If you were drawn to reading this article after seeing the message in the photograph, you are not alone. If you are in a leadership role within any organization and would appreciate a brief explanation as well as an important reminder, please read on.
Probably your first thought when you read the message in the photograph was something like, “Wow. What a mistake made by someone who was not thinking”. Then, with a little more thought you most likely assumed that the last line in the photograph should have been “TURN RIGHT”.
Again, you are not alone. Most people will intuitively conclude that a mistake was made and that “not thinking” was the likely culprit.
However, what if the location of this sign is at the top of a mountain road, where immediately after you enter the off ramp on your right you must make a hard left turn to avoid going over the edge of the mountain. Also, what if the local travelers are known to unconsciously read the last line as (turn) RIGHT (and then quickly) LEFT. If this was true, then obviously navigating this mountain road and making the required quick left turn is something that the locals have become accustomed to doing.
Thus, in this case, having the last line read only “RIGHT LEFT” [where there is limited space on the sign and little time to read the warning] and being aware that the local travelers would receive and process the two words as intended, then the sign would be correct and the message effective.
Effective Communications comes in the form of words that fit both the situation and how the audience will most likely receive and process what’s being said.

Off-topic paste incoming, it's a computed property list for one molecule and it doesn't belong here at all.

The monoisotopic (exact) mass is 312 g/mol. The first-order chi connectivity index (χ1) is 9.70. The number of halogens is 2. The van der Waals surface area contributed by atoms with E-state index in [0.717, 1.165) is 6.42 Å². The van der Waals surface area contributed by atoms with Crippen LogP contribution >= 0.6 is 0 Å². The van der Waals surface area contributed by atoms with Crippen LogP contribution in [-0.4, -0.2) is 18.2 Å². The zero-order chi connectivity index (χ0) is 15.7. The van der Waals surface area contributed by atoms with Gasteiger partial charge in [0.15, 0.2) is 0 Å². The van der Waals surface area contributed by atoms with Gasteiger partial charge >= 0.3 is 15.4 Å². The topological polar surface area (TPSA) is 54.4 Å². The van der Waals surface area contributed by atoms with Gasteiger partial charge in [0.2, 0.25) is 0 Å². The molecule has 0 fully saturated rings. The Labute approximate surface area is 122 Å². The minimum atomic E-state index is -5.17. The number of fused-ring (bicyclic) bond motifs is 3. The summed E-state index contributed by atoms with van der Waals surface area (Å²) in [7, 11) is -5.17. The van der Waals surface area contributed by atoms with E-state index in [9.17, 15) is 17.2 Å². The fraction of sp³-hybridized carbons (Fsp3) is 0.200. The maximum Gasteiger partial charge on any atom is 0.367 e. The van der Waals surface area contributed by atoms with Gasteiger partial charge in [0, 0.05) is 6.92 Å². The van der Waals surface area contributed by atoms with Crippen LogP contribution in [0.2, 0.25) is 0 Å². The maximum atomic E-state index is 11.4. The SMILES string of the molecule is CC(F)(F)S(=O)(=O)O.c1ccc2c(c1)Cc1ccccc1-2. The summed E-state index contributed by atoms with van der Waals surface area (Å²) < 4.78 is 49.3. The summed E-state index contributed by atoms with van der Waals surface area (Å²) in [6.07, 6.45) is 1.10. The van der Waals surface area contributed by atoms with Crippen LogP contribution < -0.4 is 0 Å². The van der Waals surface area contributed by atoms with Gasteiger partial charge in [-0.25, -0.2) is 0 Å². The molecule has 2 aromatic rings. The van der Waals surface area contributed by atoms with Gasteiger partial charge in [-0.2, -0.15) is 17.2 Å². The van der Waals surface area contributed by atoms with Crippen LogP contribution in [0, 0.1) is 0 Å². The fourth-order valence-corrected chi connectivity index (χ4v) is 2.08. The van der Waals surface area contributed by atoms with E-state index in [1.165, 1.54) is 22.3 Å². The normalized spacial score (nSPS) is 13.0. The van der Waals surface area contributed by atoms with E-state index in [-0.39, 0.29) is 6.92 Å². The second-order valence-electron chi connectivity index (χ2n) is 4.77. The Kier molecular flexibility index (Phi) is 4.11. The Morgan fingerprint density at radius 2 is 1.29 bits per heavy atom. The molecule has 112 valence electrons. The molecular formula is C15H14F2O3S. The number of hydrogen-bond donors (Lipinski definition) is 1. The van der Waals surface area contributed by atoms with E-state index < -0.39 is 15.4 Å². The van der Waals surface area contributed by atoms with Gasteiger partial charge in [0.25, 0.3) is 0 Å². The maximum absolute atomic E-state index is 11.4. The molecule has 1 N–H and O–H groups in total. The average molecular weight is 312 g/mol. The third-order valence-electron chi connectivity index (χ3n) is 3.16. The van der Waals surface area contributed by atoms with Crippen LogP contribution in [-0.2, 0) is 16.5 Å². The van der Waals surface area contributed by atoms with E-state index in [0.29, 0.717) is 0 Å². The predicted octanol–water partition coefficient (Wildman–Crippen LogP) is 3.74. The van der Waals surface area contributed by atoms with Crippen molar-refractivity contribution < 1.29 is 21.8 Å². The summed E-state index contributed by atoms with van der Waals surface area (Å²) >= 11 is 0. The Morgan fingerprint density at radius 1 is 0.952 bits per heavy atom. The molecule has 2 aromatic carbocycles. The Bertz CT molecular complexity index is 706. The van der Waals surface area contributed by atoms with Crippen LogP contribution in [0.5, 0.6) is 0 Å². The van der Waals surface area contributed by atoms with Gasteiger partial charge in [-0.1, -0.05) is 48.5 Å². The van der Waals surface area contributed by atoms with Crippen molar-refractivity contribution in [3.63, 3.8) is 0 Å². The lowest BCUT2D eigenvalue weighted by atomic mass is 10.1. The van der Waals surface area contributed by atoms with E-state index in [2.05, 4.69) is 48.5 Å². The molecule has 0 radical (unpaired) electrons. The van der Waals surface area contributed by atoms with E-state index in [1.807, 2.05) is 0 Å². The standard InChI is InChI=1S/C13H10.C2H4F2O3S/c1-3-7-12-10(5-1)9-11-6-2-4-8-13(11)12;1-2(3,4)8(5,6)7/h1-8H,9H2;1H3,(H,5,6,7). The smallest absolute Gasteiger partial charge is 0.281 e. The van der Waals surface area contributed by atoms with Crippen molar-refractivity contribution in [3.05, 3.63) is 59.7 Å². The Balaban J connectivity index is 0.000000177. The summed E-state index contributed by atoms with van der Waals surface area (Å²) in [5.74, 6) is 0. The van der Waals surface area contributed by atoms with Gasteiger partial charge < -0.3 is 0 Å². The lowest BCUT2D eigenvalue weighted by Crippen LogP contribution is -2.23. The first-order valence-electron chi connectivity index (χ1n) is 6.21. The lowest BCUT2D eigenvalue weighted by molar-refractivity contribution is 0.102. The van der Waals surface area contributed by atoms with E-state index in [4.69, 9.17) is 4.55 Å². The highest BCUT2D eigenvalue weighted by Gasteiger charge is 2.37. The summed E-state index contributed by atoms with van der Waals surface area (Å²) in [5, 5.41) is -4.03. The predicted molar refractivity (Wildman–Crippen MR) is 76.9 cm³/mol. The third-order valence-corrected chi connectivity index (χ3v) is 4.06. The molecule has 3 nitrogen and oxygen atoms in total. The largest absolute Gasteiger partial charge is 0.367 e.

Here is an excerpt from a book titled, Thinking Fast and Slow, written by Daniel Kahneman. Kahneman is the Professor of Psychology and Public Affairs Emeritus at Princeton’s Woodrow Wilson School of Public and International Affairs and a 2002 Nobel Prize winner in the Economic Sciences. Professor Kahneman states:
“When you are asked what you are thinking about, you can normally answer. You believe you know what goes on in your mind, which often consists of one conscious thought leading in an orderly way to another. But that is not the only way the mind works, nor indeed is the typical way. The mental work that produces impressions, intuitions and many decisions go on in silence in our mind”.
It may seem surprising, but many years of psychological research has substantiated Professor Kahneman’s work in the understanding of how the human mind “actually deals with judgment and decision making”.
Just as the mind “produces impressions, intuitions and decisions in silence”, too often the words that come out a leader’s mouth does not fit the situation and how the audience will receive and process what’s being said. In many cases, these are words that can cause irreversible damage.
Consequently, as an organizational leader who understands that the words that come out of your mouth are not necessarily based on “one conscious thought leading in an orderly way to another”, you should take control of your mind and always “think twice…and then speak.”
The first thought should be: “Okay. Here are the words that are about to come out of my month”.
The second thought should be: “Now, how will this audience receive and process these words and are these the correct and right number of words to send the message I desire?”
As cumbersome and this exercise my seem, understanding how the mind works and finding ways to have more control of what comes out of your mouth is extremely important —especially for someone who is viewed as a leader.
Why you ask? Of course, you already know the answer.
As a leader, words matter.